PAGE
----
In 1924 Yves Paul Gaston Le Prieur invented and patented a hand-controlled self-contained underwater breathing system that sent compressed air carried from a tank into a full face mask.

French Navy Commandant Yves Paul Gaston Le Prieur is pictured above and below in 1934 demonstrating his Scaphandre Autonome in the Trocadero Aquarium. The great challenge of this system is the diver had to manually control the amount of constant air that flowed out of the pressurized canister which lacked any kind of demand regulator.

In 1936 Yves Paul Gaston Le Prieur started the world's first SCUBA Diving organization known as The Club Of Divers And Underwater Life.

In 1933 a French inventor named Louis de Corlieu invented modern diving/swimming fins [also known as swimming propellors] which once again completely changed the game. By 1935 fins became available to consumers.

In 1938 Alexadre Kramarenko brought the modern diving mask to market and in the same year, Maxime Forjot patented the simple snorkel tube.

The decade of the 1930's began the underwater revolution with the introduction of face-masks, fins and snorkels which all became very popular.

Dr. Christian Labmersten
The Father Of The U.S. Navy Frogmen & Developer of SCUBA

In 1939 Dr. Christian James Lambertsen (pictured below) designed a top-secret U.S. Army diving system code named "SCUBA." SCUBA was the acronym for Self-Contained Underwater Oxygen Breathing Apparatus. Lambertsen's SCUBA system originally only worked for shallow water diving and could not go deep since divers would experience oxygen toxicity.

Dr. Lambertsen was responsible for developing the U.S. Military and Coast Gaurd Frogmen's rebreathers during World War II for underwater warfare.

The photo below is of a U.S. Navy Diver wearing a Lambertsen Unit Face Mask taken in 1944.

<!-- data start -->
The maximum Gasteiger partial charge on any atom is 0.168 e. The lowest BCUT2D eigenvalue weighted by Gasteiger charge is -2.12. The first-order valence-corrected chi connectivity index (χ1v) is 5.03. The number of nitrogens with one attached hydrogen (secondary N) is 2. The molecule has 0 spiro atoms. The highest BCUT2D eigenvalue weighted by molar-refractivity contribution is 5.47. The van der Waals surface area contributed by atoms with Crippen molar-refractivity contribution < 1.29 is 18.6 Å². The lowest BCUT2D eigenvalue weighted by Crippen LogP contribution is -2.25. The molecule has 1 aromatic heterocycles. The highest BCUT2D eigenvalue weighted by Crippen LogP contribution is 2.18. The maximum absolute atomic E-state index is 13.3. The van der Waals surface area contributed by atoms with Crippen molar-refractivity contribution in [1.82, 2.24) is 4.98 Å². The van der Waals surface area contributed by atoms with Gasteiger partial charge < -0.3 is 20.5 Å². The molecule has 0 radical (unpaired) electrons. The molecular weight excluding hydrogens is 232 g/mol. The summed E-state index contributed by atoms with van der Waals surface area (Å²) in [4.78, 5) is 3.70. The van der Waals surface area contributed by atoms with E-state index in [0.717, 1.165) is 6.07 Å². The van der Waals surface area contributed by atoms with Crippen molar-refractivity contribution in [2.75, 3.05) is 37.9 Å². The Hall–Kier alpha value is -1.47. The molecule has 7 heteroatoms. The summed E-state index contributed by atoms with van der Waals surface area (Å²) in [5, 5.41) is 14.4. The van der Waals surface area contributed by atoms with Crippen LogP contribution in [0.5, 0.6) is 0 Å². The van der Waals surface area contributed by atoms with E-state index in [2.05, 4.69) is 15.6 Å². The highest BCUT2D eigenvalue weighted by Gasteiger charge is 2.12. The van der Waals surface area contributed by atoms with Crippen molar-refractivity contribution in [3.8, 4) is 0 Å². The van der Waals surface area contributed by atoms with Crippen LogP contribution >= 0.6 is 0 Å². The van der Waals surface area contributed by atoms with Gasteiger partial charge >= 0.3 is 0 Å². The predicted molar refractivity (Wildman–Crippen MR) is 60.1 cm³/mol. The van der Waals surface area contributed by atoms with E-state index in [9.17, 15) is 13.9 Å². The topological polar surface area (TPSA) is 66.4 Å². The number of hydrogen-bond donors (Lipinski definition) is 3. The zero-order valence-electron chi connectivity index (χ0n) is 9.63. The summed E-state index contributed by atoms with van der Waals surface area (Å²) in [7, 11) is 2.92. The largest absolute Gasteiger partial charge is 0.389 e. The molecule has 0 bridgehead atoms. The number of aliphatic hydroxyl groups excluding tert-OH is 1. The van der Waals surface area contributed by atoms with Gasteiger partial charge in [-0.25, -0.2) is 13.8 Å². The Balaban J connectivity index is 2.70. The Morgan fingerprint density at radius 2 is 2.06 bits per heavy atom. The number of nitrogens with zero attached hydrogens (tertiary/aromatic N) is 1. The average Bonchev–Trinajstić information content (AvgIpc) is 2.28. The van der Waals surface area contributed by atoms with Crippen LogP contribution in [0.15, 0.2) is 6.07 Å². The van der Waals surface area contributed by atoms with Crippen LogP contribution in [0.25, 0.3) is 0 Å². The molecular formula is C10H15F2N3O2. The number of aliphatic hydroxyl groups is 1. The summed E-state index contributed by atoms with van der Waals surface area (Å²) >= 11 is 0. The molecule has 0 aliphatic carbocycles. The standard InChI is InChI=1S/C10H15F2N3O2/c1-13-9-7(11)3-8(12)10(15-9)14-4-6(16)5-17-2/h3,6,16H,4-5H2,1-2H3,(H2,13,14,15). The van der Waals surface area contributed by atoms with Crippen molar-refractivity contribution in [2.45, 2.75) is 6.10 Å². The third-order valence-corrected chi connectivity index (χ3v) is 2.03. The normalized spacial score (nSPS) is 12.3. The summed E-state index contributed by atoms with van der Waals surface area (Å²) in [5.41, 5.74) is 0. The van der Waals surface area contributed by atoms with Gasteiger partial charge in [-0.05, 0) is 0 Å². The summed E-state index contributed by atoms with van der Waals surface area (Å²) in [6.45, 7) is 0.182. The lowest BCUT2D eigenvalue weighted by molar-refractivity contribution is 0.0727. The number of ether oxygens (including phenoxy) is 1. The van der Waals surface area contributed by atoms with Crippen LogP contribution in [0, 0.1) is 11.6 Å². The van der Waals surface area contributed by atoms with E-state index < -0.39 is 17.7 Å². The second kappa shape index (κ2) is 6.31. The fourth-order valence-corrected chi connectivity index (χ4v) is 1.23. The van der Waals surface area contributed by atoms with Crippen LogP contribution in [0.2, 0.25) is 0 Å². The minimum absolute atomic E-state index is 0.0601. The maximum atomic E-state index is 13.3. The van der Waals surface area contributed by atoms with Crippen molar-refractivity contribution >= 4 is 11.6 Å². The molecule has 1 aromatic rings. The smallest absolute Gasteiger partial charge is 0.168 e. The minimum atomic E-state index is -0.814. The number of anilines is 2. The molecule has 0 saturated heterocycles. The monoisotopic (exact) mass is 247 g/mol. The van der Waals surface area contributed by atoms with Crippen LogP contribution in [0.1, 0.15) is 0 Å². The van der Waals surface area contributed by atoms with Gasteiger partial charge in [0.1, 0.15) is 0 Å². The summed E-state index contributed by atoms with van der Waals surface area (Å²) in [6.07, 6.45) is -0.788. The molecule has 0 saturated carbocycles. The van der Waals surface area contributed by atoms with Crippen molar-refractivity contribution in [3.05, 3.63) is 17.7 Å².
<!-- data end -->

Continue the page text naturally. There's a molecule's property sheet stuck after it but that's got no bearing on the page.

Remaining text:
The photo below is of Lieutenant John Booth who was a diver in the United States OSS (Office Of Strategic Services which was the precursor to the CIA) as well as a United States Coast Guard diver. Lieutenant Booth was the Commanding Officer of the Operational Swimmer Group 2 and is pictured below in the LARU Pool in 1944.

The photo below is also of Lieutenant John Booth diving in the ocean. Don't these dudes look like they are out of a Star Wars movie?

The photo below is a side view of the Lamberstsen Unit with the Frogman diver wearing Swim Fins.

The cover of the comic book below titled "The Frogmen" depicts a U.S. Navy Frogman attaching a limpet mine to the bottom of a Japanese World War II Submarine.

Georges Commeinhes

In 1943 a Frenchman named Georges Commeinhes would take another huge step forward into making diving history. Georges Commeinhes family owned a manufacturing company that made valves for the mining industry.

Georges Commeinhes utilized his engineering skills and significantly improved upon Yves Paul Gaston Le Prieur's diving system by inventing the Commeinhes GC42 Amphibie Dive System. GC stood for Georges Commeinhes initials and 42 was for the year of its introduction which was 1942. In the photo below we see Georges Commeinhes wearing his dive system with the GC initials on the back of the tank.

Georges Commeinhes system strategically attached the compressed air tank to the diver's back, but the innovation did not stop there. Georges Commeinhes system replaced constant free-flow system designed by Yves Paul Gaston Le Prieur with a demand valve that was positioned between the shoulders of the diver. This revolutionary positioning and breathing system once again turned the ceiling into the new floor.

Georges Commeinhes system was adopted and incorporated into the French Navy and Georges Commenhes dove down to a depth of 53 Meters (150 feet) of the coast of Marseilles in the South Of France. Georges Commeinhes was killed during World War II on November 23, 1944 during the liberation of Strasbourg.

Georges Commeinhes diving system made an invaluable contribution to the world of diving. Georges Commeinhes system design incorporated a full-length face mask which was fed by a single corrugated hose as seen below. There is no telling how the aqua-lung would have evolved if Georges Commeinhes had not died at such a young age. Georges father continued to market the system as we see from the 1947 photo below.

Table Of Contents

Part 8: The Birth Of The Rolex DEEP-SEA: Jacques Piccard & Captain Don Walsh aboard the U.S. Navy Bathyscaphe Trieste
Part 9: The First SEA-DWELLER's: Doctor Bond. U.S. Navy Project Genesis and Jacques Cousteau & Project CONSHELF
Part 10: The Birth Of The Rolex SEA-DWELLER: Bob Barth, Scott Carpenter & U.S. Navy SEA-LAB
Part 11: Henri Delauze & COMEX
Part 12: Dr. George Bass [The Father Of Underwater Archeology]
Part 13: Dr. Sylvia Earle: The First Female Aquanaut
Part 14: Dr. Phil Nuytten [Pioneering DEEP-SEA Explorer: The Real Aquaman]
Part 15: Dr. Robert Ballard: The Ultimate U.S. Navy DEEP-SEA Discovery Of The 20th Century–Finding The Titanic
Part 16: The Return of The Rolex DEEP-SEA